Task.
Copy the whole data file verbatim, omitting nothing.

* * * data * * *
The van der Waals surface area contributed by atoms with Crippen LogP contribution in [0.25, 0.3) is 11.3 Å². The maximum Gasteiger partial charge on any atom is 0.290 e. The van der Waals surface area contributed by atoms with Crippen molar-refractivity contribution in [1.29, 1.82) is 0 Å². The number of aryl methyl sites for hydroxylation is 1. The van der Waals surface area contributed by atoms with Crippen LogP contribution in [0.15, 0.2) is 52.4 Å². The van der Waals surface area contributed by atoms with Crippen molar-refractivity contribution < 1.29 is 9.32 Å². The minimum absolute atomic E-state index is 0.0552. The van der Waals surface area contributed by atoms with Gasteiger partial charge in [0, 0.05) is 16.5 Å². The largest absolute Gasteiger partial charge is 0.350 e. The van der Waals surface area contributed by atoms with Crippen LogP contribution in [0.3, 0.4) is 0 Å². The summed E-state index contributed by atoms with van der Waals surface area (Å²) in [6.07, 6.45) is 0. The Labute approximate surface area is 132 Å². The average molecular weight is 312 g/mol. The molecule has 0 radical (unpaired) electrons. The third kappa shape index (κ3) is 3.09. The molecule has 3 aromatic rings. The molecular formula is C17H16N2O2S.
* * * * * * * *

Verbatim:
The van der Waals surface area contributed by atoms with Crippen LogP contribution in [0.25, 0.3) is 11.3 Å². The maximum Gasteiger partial charge on any atom is 0.290 e. The van der Waals surface area contributed by atoms with Crippen molar-refractivity contribution in [1.29, 1.82) is 0 Å². The number of aryl methyl sites for hydroxylation is 1. The van der Waals surface area contributed by atoms with Crippen LogP contribution in [0.15, 0.2) is 52.4 Å². The van der Waals surface area contributed by atoms with Crippen molar-refractivity contribution < 1.29 is 9.32 Å². The minimum absolute atomic E-state index is 0.0552. The van der Waals surface area contributed by atoms with Gasteiger partial charge in [0, 0.05) is 16.5 Å². The largest absolute Gasteiger partial charge is 0.350 e. The van der Waals surface area contributed by atoms with Crippen LogP contribution in [0.3, 0.4) is 0 Å². The summed E-state index contributed by atoms with van der Waals surface area (Å²) in [6.07, 6.45) is 0. The Labute approximate surface area is 132 Å². The average molecular weight is 312 g/mol. The molecule has 0 radical (unpaired) electrons. The third kappa shape index (κ3) is 3.09. The molecule has 3 aromatic rings. The molecular formula is C17H16N2O2S.